Hurt by a dangerous or defective product in Oklahoma and need to know if you have a case?
There are many ways that consumer products can cause harm – everything from a bad design to poor manufacturing to incomplete or missing warning labels. If you want to know if you have a case, contact our office to speak with a skilled, experienced defective product lawyer today.
You may have been looking for an Oklahoma injury lawyer as a result of an automobile accident. However, if your accident was caused by your car’s faulty wiring, malfunctioning seatbelt or unopened airbag, your case has brought you here: you could be a victim of manufacturer negligence, commonly known as product liability.
A Product Liability case arises when a product is defective either through improper manufacturing or design. These defects can happen to any kind of consumer product, and can happen in a number of ways:
These are problems that existed before the product was even made. There may not be any broken pieces or crossed wires, but a design flaw makes the product needlessly dangerous, such as misplacement of handles for proper carrying.
These happen during the construction or assembly of a product. Usually there are only a handful of these “errors” among the product, rather than the item as a whole. For example, an improper stamping or molding can result in sharp edges-and potential injury-if the items are not properly checked before being sent to retailers.
This is when a company has issued a product that could be potentially harmful without proper instructions or labeling. For instance, hair dryers are required to be labeled to advise consumers on the dangers of the heating element. Injuries resulting from marketing defects are commonly called “failure to warn.”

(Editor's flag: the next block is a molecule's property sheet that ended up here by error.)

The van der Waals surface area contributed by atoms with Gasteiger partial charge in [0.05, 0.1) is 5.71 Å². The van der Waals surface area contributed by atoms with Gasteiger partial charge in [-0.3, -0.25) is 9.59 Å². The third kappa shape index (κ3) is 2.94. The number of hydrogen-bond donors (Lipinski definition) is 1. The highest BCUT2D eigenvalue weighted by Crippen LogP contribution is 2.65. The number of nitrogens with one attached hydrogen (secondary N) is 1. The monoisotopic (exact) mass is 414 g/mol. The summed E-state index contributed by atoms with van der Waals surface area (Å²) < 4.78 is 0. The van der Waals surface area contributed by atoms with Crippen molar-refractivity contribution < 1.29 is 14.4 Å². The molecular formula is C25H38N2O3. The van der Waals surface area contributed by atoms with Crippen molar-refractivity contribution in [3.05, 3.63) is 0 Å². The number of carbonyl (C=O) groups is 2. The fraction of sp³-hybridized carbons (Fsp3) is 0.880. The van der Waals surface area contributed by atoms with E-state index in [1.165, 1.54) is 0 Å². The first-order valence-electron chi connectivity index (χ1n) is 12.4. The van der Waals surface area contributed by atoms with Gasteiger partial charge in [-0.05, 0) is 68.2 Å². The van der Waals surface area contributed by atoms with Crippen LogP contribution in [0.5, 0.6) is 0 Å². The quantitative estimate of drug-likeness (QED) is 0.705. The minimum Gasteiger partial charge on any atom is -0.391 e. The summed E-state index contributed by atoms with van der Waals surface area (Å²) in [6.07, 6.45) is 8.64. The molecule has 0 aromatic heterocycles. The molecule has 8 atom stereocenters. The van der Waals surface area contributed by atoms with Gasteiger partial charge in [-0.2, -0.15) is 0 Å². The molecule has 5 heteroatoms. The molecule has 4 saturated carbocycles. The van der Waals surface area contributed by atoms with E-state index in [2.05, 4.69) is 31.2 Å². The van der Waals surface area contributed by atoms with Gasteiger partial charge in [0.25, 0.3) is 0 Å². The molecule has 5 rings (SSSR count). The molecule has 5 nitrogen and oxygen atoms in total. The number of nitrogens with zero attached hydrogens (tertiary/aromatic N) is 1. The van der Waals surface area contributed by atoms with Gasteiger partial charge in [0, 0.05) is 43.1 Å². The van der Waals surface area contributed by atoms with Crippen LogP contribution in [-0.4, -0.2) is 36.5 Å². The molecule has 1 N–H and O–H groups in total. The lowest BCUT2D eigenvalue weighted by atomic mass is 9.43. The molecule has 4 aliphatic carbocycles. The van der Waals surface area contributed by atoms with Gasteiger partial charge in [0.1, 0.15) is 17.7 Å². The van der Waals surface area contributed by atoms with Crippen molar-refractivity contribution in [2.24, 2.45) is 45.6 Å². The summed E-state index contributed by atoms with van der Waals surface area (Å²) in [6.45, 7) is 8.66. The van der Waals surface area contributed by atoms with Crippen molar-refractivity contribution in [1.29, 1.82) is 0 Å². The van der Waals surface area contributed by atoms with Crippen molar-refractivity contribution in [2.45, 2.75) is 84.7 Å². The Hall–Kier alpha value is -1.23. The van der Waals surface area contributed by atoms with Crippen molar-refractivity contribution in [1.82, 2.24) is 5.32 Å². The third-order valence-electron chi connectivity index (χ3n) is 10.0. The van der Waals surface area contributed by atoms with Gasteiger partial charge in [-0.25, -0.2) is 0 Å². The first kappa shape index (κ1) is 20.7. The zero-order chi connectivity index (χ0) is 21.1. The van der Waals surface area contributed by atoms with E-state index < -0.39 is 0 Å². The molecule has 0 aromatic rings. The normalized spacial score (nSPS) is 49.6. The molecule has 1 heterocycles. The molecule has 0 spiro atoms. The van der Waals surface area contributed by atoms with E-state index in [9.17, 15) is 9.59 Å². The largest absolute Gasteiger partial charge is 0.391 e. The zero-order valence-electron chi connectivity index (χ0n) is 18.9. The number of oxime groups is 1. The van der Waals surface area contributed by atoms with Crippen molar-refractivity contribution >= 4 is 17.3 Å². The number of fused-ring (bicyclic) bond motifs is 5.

Manufacturing and design defects can lead to serious injuries
Mass production of consumer products is an enormous-and expensive-process. A manufacturer will sometimes cut corners that result in a potential harm to consumers, such as using a thinner coat of protective plastic to save money, or neglecting to properly analyze every product that comes off the assembly line. At best, the result is a harmless “dud”-a non-functioning product that can be exchanged for another.
But what if the result is a serious flaw? A component with improperly beveled edges that does not fit with the machine? What if the machine is a jackhammer, or a motorcycle? Auto parts that are made incorrectly could start fires; airbags that are improperly installed can fail to open. We may not realize it, but every day defective products cause needless injuries, and can even result in death.
If you believe your personal injury was due to a defective product, call Buxton Law Group today at (405) 604-5577 today for advice on your Oklahoma product liability case.
A potential malfunction can happen during any part of manufacturing, including:
- The planning and design phase
- The construction of component parts
- The main assembly line where the product is put together
- The wholesale outfit that sends the product out to stores
- The retail store where you finally purchase the product
- Any other suppliers or distributors
If you aren’t properly warned about a product, you could be seriously hurt
Even if a product was working as it was designed to do, it still could have caused an injury. Many of the products and appliances we use every day, such as hair dryers, televisions, toasters, cable boxes and other household conveniences are required to be issued with warning labels. If used improperly, these things can result in a significant injury, and sometimes death. If a manufacturer neglected to label his product, than he has failed to notify the consumer of the dangers of its use. This is known as “failure to warn,” and is a common problem against potentially dangerous products.
We often see warning labels on things like alcohol and cigarettes, where we may anticipate the dangers. But what about the common products we never even consider a threat? Items such as pool ladders, airbags, and children’s toys-things that are often taken for granted as safe-carry the same potential to malfunction. Failure to Warn is especially important because it goes beyond obvious household dangers. For consumer protection, anything that could potentially cause harm when operating should carry such a warning.